The Wikipedia article on the IPCC is recommended.
This page contains some convenient links.
See also Expert assessments of nuclear energy
4th Assessment Report
Energy supply. In Climate Change 2007: Mitigation. Contribution of Working Group III to the Fourth Assessment Report of the Intergovernmental Panel on Climate Change R.E.H. Sims, R.N. Schock, A. Adegbululgbe, J. Fenhann, I. Konstantinaviciute, W. Moomaw, H.B. Nimir, B. Schlamadinger, J. Torres-Martínez, C. Turner, Y. Uchiyama, S.J.V. Vuori, N. Wamukonya, X. Zhang, 2007:
5th Assessment Report
- Working Group I: Climate Change 2013: The Physical Science Basis Full Report | Summary For Policymakers | Technical Summary
- Working Group II: AR5 Climate Change 2014: Impacts, Adaptation, and Vulnerability Full Report A - Global| Full Report B - Regional | Summary For Policymakers | Technical Summary
- Working Group III: Mitigation of Climate Change Full Report | Summary For Policymakers| Technical Summary
The Working Group III contribution to the IPCC’s Fifth Assessment Report (AR5) assesses literature on the scientific, technological, environmental, economic and social aspects of mitigation of climate change since 2007 when the Fourth Assessment Report (AR4) was released.
Special Report on Renewables
Special Report on Renewable Energy Sources and Climate Change Mitigation IPCC Working Group III; 2012 Summary for policymakers (pdf) Full report (pdf)
The IPCC Special Report on Renewable Energy Sources and Climate Change Mitigation (SRREN) provides a comprehensive review concerning these sources and technologies, the relevant costs and benefits, and their potential role in a portfolio of mitigation options.
For the first time, an inclusive account of costs and greenhouse gas emissions across various technologies and scenarios confirms the key role of renewable sources, irrespective of any tangible climate change mitigation agreement.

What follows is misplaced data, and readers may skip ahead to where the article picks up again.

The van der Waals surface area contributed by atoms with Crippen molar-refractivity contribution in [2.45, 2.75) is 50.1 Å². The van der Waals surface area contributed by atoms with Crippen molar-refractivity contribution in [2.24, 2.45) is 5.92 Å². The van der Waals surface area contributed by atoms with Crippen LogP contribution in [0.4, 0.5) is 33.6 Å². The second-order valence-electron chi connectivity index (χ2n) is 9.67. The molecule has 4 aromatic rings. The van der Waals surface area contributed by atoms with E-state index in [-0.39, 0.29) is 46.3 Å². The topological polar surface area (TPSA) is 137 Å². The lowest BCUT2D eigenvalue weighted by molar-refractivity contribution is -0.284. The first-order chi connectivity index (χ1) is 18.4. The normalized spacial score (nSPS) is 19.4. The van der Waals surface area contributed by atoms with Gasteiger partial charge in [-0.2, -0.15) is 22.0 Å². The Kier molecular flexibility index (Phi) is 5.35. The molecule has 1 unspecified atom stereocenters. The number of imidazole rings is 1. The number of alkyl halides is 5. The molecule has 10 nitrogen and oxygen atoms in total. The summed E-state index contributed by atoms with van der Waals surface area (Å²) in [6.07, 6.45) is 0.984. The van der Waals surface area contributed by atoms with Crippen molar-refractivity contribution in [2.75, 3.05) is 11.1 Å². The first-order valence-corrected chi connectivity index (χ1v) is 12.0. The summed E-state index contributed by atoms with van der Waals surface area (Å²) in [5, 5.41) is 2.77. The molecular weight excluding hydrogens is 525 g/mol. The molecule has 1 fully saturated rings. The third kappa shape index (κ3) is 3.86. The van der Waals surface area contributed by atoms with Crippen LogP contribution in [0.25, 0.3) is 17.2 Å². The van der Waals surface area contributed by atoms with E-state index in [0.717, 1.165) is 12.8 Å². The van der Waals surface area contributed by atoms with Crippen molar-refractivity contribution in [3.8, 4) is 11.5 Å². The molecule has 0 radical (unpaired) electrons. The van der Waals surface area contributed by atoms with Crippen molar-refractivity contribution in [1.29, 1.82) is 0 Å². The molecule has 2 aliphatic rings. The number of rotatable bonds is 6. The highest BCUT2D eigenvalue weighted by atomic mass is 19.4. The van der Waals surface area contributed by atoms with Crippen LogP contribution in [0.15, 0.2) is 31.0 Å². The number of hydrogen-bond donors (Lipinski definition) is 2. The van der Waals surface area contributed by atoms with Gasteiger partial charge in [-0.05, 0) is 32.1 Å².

Special Report on 1.5°C (SR15)
Limiting global warming to 1.5°C would require rapid, far-reaching and unprecedented changes in all aspects of society, the IPCC said in a new assessment. With clear benefits to people and natural ecosystems, limiting global warming to 1.5°C compared to 2°C could go hand in hand with ensuring a more sustainable and equitable society, the Intergovernmental Panel on Climate Change (IPCC) said on Monday.
The Special Report on Global Warming of 1.5°C was approved by the IPCC on Saturday in Incheon, Republic of Korea. It will be a key scientific input into the Katowice Climate Change Conference in Poland in December, when governments review the Paris Agreement to tackle climate change.
- Chapter 2: Mitigation pathways compatible with 1.5°C in the context of sustainable development web | pdf
The U.N.’s climate report has something to piss everyone off, by Nathanael Johnson, in Grist, on 9 Oct 2018, [link]
... according to the blockbuster report out this week from the Intergovernmental Panel on Climate Change, it’s not enough to stick to your thing, or even to take up all of the causes environmentalists love. If we want to prevent the likely consequences of climate change — food shortages, forest fires, and mass extinctions — we’ll need to deploy the popular solutions as well as the some of the unpopular ones, the report concludes.
That means turning off coal plants and building lots of renewables, but also devoting more acres to growing biofuels. It means reducing consumption (fly less, drive less, and eat less meat) but also increasing our use of nuclear power.
Special report on land use
See also wikipedia article.